The Big Bad Wolf is lurking in Albuquerque.
Forgive the fairy tale confusion; more accurately, the villain is a werewolf.
Opera Southwest will stage “Le Loup-garou (The Werewolf)” by composer/poet Louise Bertin on Friday, Saturday and Sunday, Sept. 9-11. This first production of the opera’s 50th anniversary season will be performed by singers from the Opera Southwest Apprentice Artist Program.
A wolf is terrorizing the villagers and their livestock. Or is it a werewolf? It could be the fiance of a young, orphaned shepherdess. Superstition, class issues and mistaken identity entangle in a celebratory comedy where love ultimately triumphs.
“Le Loup-garou” was one of the first operas written by a woman to be professionally produced. Bertin took its story line from the book of the same name written by Sir Walter Scott. It premiered in 1827 in Paris.
Opera Southwest artistic director and conductor Anthony Barrese discovered the piece after conducting an online search for women composers.
“I had never heard of her,” he said in a telephone interview from Chicago, adding he found the work in a German manuscript. He then discovered a Ph.D. thesis about Louise Bertin.
“She came from a very wealthy family,” Barrese said. “She was what they would call an invalid. She wrote an opera about Victor Hugo’s ‘The Hunchback of Notre Dame.’ He wrote the libretto.”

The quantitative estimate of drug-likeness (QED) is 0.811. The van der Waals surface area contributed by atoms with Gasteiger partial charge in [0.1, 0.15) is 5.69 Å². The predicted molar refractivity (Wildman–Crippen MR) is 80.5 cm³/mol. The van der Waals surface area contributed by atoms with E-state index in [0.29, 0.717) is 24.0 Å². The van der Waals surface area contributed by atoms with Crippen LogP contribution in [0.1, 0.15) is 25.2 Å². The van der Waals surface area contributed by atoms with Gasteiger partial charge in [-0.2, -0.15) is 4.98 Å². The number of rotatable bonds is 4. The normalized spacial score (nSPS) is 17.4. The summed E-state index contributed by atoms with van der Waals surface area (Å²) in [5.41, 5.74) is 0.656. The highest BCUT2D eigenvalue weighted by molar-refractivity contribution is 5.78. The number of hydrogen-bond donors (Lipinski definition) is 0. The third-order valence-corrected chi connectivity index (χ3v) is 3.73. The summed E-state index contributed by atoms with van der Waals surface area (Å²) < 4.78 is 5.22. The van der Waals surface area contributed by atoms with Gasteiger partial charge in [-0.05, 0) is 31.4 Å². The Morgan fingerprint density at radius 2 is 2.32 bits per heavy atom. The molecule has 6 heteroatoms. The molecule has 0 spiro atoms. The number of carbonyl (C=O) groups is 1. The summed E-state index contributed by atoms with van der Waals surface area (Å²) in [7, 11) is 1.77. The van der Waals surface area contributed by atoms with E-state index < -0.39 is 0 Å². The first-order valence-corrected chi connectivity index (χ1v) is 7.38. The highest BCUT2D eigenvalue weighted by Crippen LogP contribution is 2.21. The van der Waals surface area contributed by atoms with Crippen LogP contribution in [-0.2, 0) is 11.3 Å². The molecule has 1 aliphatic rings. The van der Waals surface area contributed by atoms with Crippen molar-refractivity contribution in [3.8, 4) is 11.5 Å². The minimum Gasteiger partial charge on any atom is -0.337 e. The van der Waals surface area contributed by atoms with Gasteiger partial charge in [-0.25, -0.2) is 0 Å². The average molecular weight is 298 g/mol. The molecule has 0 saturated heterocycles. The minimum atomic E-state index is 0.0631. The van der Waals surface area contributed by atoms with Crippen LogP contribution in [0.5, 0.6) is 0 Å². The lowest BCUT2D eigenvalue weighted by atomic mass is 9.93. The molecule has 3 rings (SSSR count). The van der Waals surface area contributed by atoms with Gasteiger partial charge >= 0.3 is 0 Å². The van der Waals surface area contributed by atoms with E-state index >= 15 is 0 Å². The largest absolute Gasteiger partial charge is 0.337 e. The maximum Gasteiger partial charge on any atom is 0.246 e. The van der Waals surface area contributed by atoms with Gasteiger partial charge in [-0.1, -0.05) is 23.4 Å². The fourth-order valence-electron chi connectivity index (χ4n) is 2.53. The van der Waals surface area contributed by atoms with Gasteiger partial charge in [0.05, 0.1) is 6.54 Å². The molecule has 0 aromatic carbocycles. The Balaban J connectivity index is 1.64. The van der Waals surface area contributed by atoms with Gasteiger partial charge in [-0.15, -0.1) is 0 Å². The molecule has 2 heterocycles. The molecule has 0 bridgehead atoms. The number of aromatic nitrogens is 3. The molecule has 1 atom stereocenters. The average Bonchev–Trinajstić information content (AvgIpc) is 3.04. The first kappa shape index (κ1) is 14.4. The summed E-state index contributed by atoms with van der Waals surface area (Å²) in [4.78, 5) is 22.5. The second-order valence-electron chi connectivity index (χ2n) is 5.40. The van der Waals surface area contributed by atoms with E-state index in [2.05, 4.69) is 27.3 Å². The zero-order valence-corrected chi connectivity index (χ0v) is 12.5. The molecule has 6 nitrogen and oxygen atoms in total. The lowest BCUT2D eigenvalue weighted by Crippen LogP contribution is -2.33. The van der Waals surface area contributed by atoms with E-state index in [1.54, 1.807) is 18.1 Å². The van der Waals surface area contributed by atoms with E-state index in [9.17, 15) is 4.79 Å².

The music to “Le Loup-garou” sounds similar to Barrese’s favorite composer Gioachino Rossini, he said.
“It’s your typical comic opera,” he added. “There are misunderstandings and this village has a werewolf haunting them.”
The dialogue is in English; the music is in French.
“I think it’s the perfect vehicle for young singers,” Barrese said.
“We’ve long tried to produce works that are off the beaten path, he added.
Bertin’s father owned an important newspaper, Journal des débats, that employed a feisty music critic by the name of Hector Berlioz, who would become a lauded Romantic composer. Bertin had a physical disability that affected her ability to walk or stand for periods of time, so her father hired Berlioz to run the rehearsals of her fourth (and final) opera “La Esmeralda.”
Hugo wrote the libretto based on “The Hunchback of Notre Dame.”
But it engendered fierce backlash from French audiences, who believed that Berlioz must have been the true composer. Bertin also endured criticism for her brother’s connections to the French government’s opera administration. These claims were vehemently denied by Berlioz, Hugo and the Bertin family, but still caused widespread criticism that resulted in riots on the seventh performance of “La Esmeralda.”
Afterwards, the Parisian run of “La Esmeralda” was cancelled and Bertin ended her career as an opera composer in frustration at the age of 31.
Berlioz praised her as “a writer and a musician of considerable distinction and one of the most intelligent women of our time.”